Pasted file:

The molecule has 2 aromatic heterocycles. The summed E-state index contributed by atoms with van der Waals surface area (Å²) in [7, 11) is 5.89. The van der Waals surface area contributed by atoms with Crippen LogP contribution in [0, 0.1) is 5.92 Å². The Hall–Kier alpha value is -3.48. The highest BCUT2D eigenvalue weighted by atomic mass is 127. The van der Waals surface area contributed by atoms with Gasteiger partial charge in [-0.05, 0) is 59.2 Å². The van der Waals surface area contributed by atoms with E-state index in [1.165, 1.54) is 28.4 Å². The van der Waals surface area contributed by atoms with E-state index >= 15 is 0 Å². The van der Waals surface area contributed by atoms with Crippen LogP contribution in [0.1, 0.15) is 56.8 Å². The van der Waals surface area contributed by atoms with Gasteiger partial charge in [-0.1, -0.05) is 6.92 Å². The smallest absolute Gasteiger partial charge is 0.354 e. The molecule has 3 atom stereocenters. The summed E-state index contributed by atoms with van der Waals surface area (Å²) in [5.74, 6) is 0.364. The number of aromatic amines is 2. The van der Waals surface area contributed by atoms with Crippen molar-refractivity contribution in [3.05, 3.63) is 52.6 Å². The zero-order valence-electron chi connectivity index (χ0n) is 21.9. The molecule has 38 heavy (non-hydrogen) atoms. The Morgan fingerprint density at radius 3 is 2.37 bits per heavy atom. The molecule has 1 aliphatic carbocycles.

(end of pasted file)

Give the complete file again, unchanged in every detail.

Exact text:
The molecule has 2 aromatic heterocycles. The summed E-state index contributed by atoms with van der Waals surface area (Å²) in [7, 11) is 5.89. The van der Waals surface area contributed by atoms with Crippen LogP contribution in [0, 0.1) is 5.92 Å². The Hall–Kier alpha value is -3.48. The highest BCUT2D eigenvalue weighted by atomic mass is 127. The van der Waals surface area contributed by atoms with Gasteiger partial charge in [-0.05, 0) is 59.2 Å². The van der Waals surface area contributed by atoms with E-state index in [1.165, 1.54) is 28.4 Å². The van der Waals surface area contributed by atoms with E-state index >= 15 is 0 Å². The van der Waals surface area contributed by atoms with Crippen LogP contribution in [0.1, 0.15) is 56.8 Å². The van der Waals surface area contributed by atoms with Gasteiger partial charge in [-0.1, -0.05) is 6.92 Å². The smallest absolute Gasteiger partial charge is 0.354 e. The molecule has 3 atom stereocenters. The summed E-state index contributed by atoms with van der Waals surface area (Å²) in [5.74, 6) is 0.364. The number of aromatic amines is 2. The van der Waals surface area contributed by atoms with Crippen molar-refractivity contribution in [3.05, 3.63) is 52.6 Å². The zero-order valence-electron chi connectivity index (χ0n) is 21.9. The molecule has 38 heavy (non-hydrogen) atoms. The Morgan fingerprint density at radius 3 is 2.37 bits per heavy atom. The molecule has 1 aliphatic carbocycles.